Researcher explores society-technology relationships

January 23, 2009

Few researchers engage engineering, history, science fiction and philosophy in the course of their work. But that diverse mix is not only relevant to the transdisciplinary field of science and technology studies, it’s merely a sampling of the breadth of disciplines tapped by assistant professor Jameson Wetmore as he studies how society and technology influence one another and affect the world. Proving the point is a dynamic new anthology co-edited by Wetmore – a faculty member in the School of Human Evolution and Social Change in ASU's College of Liberal Arts and Sciences, and affiliated with ASU's Consortium for Science, Policy and Outcomes – and professor Deborah Johnson of the University of Virginia.

Last November, MIT Press released “Technology and Society: Building our Sociotechnical Future” as part of its esteemed Inside Technology series. Featuring a wide range of writings from notables like Bruno Latour, Freeman Dyson and Judy Wajcman addressing everything from politics to the environment, the anthology offers a full-spectrum look at social studies of technology. Recently, Wetmore—whose eclectic background includes a doctorate in science and technology studies from Cornell University—sat down to discuss the book, his research and his hopes for the future of interdisciplinary work. Download Full Image

Q: How did this book come about?
A: Deborah and I wanted to create an accessible, interesting way to introduce students to the field of technology studies. There were already a handful of edited volumes with very good material, but they were aimed at professors and upper-level graduate students who specialize in the area. We felt the ideas being discussed by these people were too important to be kept in an ivory tower. What engineers and scientists do truly shapes the world. In fact every person who makes decisions about technology has a lot of responsibility and needs to think about the potential impact of the technology he or she creates before employing it.

Q: Is this primarily a textbook?
A: It can be used as an undergraduate textbook, but the goal audience is much wider. When preparing the anthology, I kept thinking that it had to be something my parents would understand. If they don’t get it, then I’ve failed because the point is to make this subject accessible. It would be nice to see the book used not just in science and technology studies but in other fields like engineering or anthropology or sociology, and also read outside the classroom by people interested in this area.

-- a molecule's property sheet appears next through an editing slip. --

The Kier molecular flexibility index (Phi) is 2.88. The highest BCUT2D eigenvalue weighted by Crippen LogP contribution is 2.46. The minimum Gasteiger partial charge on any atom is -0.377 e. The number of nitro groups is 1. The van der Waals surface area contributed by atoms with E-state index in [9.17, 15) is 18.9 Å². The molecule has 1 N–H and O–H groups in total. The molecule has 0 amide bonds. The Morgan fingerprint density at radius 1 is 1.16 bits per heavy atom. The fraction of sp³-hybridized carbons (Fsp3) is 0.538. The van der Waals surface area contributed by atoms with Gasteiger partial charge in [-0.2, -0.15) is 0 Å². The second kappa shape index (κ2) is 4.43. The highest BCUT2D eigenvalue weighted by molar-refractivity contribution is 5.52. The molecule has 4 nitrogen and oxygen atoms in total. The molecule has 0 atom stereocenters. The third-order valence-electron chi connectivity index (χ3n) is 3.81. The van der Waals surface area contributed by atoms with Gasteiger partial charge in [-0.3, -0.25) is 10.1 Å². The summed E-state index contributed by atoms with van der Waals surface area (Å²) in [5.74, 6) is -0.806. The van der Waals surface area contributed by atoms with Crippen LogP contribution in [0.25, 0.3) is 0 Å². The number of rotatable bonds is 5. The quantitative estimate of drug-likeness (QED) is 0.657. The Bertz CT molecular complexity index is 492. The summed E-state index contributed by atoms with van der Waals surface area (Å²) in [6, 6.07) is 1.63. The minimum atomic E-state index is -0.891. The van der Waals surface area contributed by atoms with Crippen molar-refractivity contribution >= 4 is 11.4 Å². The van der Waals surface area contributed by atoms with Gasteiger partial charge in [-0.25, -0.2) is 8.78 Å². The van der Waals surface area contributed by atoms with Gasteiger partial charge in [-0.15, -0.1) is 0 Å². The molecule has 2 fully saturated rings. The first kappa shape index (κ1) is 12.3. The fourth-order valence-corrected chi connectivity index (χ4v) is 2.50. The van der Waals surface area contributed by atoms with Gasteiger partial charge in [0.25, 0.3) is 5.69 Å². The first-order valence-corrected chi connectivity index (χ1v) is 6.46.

Q: How did you choose the articles?
A: A handful are classics, some are personal favorites and others are of special significance to our peers. Deborah and I have worked at other institutions prior to ASU and UVA, so we have a grasp of what people in this field find exciting and important. For example, Deborah discovered that the E.M. Forster piece (“The Machine Stops”) really resonated with her colleagues at Rensselaer Polytechnic Institute. That sci-fi short story was written in 1909, but it’s still relevant. I use it in my classes sometimes, and people are always amazed at when it was written and how it has held up over time.

Q: One of your own articles, dealing with the Amish community, is included in the anthology. What interests you about the Amish?
A: The Amish take a comprehensive approach to technology. They make informed decisions about the technology they employ and consider how the technology fits with their values and lifestyle and how it will affect their lives and environment. This fascinates me because the approach in the United States typically is very different. We tend to use a more reactionary approach. Most regulatory agencies in the U.S. really only take action once a problem already exists. The Europeans are a bit more like the Amish. They more often apply the precautionary principle. They think about the possible consequences that could occur from the use of a particular technology. If there is a possibility of catastrophic fallout, they either cancel the program or proceed with a great deal of caution.

Q: How do you think this reactionary paradigm can be changed?
A: Science and technology studies need to be made part of the science and engineering curricula. I have co-taught courses with engineering faculty who have come away with a greater sense of the need to fully consider the implications of their work and who want to learn more about science and technology studies. It is much easier to do this sort of integrated teaching at ASU than most other places. We’ve had a lot of luck in finding people willing to take the time and effort to make such education experiences possible.

Q: What are your plans for the future?
A:  Deborah and I will be producing a second book, aimed specifically at engineers. It will be the engineering ethics book we began work on before we changed directions and created the technology studies anthology. I will continue to teach or co-teach Technology and Society, a course that uses the anthology. Through my teaching and writing, I want to, in a sense, empower students to exert control over their lives and to make informed decisions. And, of course, I’ll continue my research. ASU is one of the best places to work in this field because it supports interdisciplinary efforts and has amazing faculty who are dedicated to working together and learning from each other, as well as teaching.

Rebecca Howe

Communications Specialist, School of Human Evolution and Social Change


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